A Discovery of Witches is an Exercise in Delayed Gratification
By meantime_reviews on June 09, 2011
In Deborah Harkness' first novel, A Discovery of Witches, protagonist Diana Bishop, latent witch and American scholar studying ancient alchemy texts abroad, discovers a bewitched manuscript that opens with a sigh at her very touch -- and a centuries old vampire whom she affects the very same way. Her relationship with both manuscript and vampire come under close scrutiny of the Congregation, a group of witches, daemons and vampires purported to uphold order in the supernatural world, but it soon becomes apparent that the Congregation is more sinister than scrupulous.
A Discover of Witches tries very hard to be an intelligent read. Harkness does her darnedest to demonstrate her considerable knowledge of alchemy, history, biology and beyond. The problem is that she is absolutely screaming the fact that she is a scholar into the faces of her readers. No joke here, the word "scholar" must be used at least 50 times in as many pages.
Yet the most problematic aspect of this book is Harkness' obvious intention to parlay her concept into a series, more specifically, an adult-oriented Twilight saga. To really hammer the idea home, Harkness frequently sends her entirely chaste, would-be lovers out into the twilight to take long walks and comment on the beauty and safety that twilight brings. Harkness even makes reference to Matthew's "artfully tousled hair" on page 52, which is clearly Robert Pattinson territory. The author is obviously anticipating this book to be an introduction to a grand saga. Unfortunately for the reader, it seems Harkness is looking at the entire opus rather than the individual song: the story doesn't really start moving until roughly 300 pages in and then it abruptly cuts off when the action starts rolling, presumably in hopes of leaving the reader thirsty for more.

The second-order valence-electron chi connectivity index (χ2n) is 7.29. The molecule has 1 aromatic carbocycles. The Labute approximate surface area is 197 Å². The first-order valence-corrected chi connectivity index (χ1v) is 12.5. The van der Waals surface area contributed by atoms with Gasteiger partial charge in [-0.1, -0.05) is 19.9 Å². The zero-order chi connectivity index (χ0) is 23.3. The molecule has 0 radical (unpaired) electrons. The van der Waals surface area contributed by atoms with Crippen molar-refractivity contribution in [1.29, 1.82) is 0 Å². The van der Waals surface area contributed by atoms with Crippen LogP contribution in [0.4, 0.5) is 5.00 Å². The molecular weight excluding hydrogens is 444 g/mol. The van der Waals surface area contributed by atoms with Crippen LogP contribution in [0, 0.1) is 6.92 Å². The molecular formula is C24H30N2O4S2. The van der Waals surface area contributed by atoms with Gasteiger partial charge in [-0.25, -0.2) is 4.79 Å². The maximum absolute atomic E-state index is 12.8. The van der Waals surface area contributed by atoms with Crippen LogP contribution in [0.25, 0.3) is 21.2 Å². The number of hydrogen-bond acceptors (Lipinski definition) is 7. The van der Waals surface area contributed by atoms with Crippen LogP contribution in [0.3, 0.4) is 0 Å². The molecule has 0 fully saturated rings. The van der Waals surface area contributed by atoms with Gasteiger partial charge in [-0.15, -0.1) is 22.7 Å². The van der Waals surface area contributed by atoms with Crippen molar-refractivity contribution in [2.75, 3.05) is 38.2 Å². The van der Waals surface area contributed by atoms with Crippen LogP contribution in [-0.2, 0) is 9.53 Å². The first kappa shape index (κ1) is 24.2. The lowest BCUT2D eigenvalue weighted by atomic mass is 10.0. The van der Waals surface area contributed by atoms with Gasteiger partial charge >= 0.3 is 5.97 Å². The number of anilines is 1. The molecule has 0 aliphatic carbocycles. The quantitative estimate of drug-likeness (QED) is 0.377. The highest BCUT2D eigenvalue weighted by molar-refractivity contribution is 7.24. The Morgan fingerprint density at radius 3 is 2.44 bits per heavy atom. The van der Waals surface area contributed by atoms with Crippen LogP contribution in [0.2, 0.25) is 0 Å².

A Discovery of Witches could have been 300 pages long and captivating. Instead, novice writer Deborah Harkness relies too much on her technical knowledge and insignificant descriptions of turtlenecks and loafers rather than concentrating on the more terrific and terrifying aspects of her story. This entire novel reads like a very long, very detailed set-up for something bigger. Did I enjoy it? Not especially. Will I read the next one? Probably. I'm a sucker for handsome vampires (hi Rob!).
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